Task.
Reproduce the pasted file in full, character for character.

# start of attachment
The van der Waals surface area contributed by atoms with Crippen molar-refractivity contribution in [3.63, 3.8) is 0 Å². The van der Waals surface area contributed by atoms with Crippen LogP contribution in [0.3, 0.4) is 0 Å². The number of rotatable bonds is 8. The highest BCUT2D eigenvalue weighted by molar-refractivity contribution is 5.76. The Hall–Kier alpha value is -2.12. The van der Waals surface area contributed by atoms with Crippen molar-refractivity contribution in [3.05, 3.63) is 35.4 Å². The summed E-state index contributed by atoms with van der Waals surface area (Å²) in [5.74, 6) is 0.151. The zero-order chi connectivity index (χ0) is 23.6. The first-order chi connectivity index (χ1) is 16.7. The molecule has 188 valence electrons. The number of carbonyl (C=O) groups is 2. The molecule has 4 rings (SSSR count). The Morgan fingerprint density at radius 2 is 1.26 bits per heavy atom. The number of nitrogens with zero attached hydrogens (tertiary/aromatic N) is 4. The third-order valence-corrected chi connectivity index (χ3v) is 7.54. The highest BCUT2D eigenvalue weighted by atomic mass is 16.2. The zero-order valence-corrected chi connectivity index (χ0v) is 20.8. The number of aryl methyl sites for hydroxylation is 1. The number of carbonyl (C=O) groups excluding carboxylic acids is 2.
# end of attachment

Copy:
The van der Waals surface area contributed by atoms with Crippen molar-refractivity contribution in [3.63, 3.8) is 0 Å². The van der Waals surface area contributed by atoms with Crippen LogP contribution in [0.3, 0.4) is 0 Å². The number of rotatable bonds is 8. The highest BCUT2D eigenvalue weighted by molar-refractivity contribution is 5.76. The Hall–Kier alpha value is -2.12. The van der Waals surface area contributed by atoms with Crippen molar-refractivity contribution in [3.05, 3.63) is 35.4 Å². The summed E-state index contributed by atoms with van der Waals surface area (Å²) in [5.74, 6) is 0.151. The zero-order chi connectivity index (χ0) is 23.6. The first-order chi connectivity index (χ1) is 16.7. The molecule has 188 valence electrons. The number of carbonyl (C=O) groups is 2. The molecule has 4 rings (SSSR count). The Morgan fingerprint density at radius 2 is 1.26 bits per heavy atom. The number of nitrogens with zero attached hydrogens (tertiary/aromatic N) is 4. The third-order valence-corrected chi connectivity index (χ3v) is 7.54. The highest BCUT2D eigenvalue weighted by atomic mass is 16.2. The zero-order valence-corrected chi connectivity index (χ0v) is 20.8. The number of aryl methyl sites for hydroxylation is 1. The number of carbonyl (C=O) groups excluding carboxylic acids is 2.